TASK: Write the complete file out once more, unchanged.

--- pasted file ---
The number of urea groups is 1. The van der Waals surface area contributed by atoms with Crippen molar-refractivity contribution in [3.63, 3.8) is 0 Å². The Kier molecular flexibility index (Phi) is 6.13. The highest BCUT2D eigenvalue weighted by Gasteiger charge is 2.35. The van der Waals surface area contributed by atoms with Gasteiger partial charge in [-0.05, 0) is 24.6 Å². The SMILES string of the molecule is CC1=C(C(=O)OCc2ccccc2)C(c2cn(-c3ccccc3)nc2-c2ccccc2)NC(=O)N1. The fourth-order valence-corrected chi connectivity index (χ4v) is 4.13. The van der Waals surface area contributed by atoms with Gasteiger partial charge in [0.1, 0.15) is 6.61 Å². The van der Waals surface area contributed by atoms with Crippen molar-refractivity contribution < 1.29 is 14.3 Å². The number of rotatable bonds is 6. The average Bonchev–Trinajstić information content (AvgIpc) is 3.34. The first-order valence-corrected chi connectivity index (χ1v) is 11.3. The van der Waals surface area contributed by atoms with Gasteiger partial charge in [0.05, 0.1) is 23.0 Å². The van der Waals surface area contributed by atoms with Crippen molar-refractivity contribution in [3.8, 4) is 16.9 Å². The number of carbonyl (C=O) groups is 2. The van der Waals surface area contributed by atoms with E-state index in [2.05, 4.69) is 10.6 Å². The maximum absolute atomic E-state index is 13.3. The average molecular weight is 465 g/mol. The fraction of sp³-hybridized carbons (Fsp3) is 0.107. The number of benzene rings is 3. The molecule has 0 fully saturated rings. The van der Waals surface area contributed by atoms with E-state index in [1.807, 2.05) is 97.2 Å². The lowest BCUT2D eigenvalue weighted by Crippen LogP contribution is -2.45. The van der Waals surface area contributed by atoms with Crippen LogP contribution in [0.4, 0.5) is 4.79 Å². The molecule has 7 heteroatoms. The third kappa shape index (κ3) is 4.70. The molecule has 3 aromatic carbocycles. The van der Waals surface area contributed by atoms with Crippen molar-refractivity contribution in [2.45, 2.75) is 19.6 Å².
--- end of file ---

The number of urea groups is 1. The van der Waals surface area contributed by atoms with Crippen molar-refractivity contribution in [3.63, 3.8) is 0 Å². The Kier molecular flexibility index (Phi) is 6.13. The highest BCUT2D eigenvalue weighted by Gasteiger charge is 2.35. The van der Waals surface area contributed by atoms with Gasteiger partial charge in [-0.05, 0) is 24.6 Å². The SMILES string of the molecule is CC1=C(C(=O)OCc2ccccc2)C(c2cn(-c3ccccc3)nc2-c2ccccc2)NC(=O)N1. The fourth-order valence-corrected chi connectivity index (χ4v) is 4.13. The van der Waals surface area contributed by atoms with Gasteiger partial charge in [0.1, 0.15) is 6.61 Å². The van der Waals surface area contributed by atoms with Crippen molar-refractivity contribution < 1.29 is 14.3 Å². The number of rotatable bonds is 6. The average Bonchev–Trinajstić information content (AvgIpc) is 3.34. The first-order valence-corrected chi connectivity index (χ1v) is 11.3. The van der Waals surface area contributed by atoms with Gasteiger partial charge in [0.05, 0.1) is 23.0 Å². The van der Waals surface area contributed by atoms with Crippen molar-refractivity contribution in [3.8, 4) is 16.9 Å². The number of carbonyl (C=O) groups is 2. The van der Waals surface area contributed by atoms with E-state index in [2.05, 4.69) is 10.6 Å². The maximum absolute atomic E-state index is 13.3. The average molecular weight is 465 g/mol. The fraction of sp³-hybridized carbons (Fsp3) is 0.107. The number of benzene rings is 3. The molecule has 0 fully saturated rings. The van der Waals surface area contributed by atoms with E-state index in [1.807, 2.05) is 97.2 Å². The lowest BCUT2D eigenvalue weighted by Crippen LogP contribution is -2.45. The van der Waals surface area contributed by atoms with Crippen LogP contribution in [0.4, 0.5) is 4.79 Å². The molecule has 7 heteroatoms. The third kappa shape index (κ3) is 4.70. The molecule has 3 aromatic carbocycles. The van der Waals surface area contributed by atoms with Crippen molar-refractivity contribution in [2.45, 2.75) is 19.6 Å².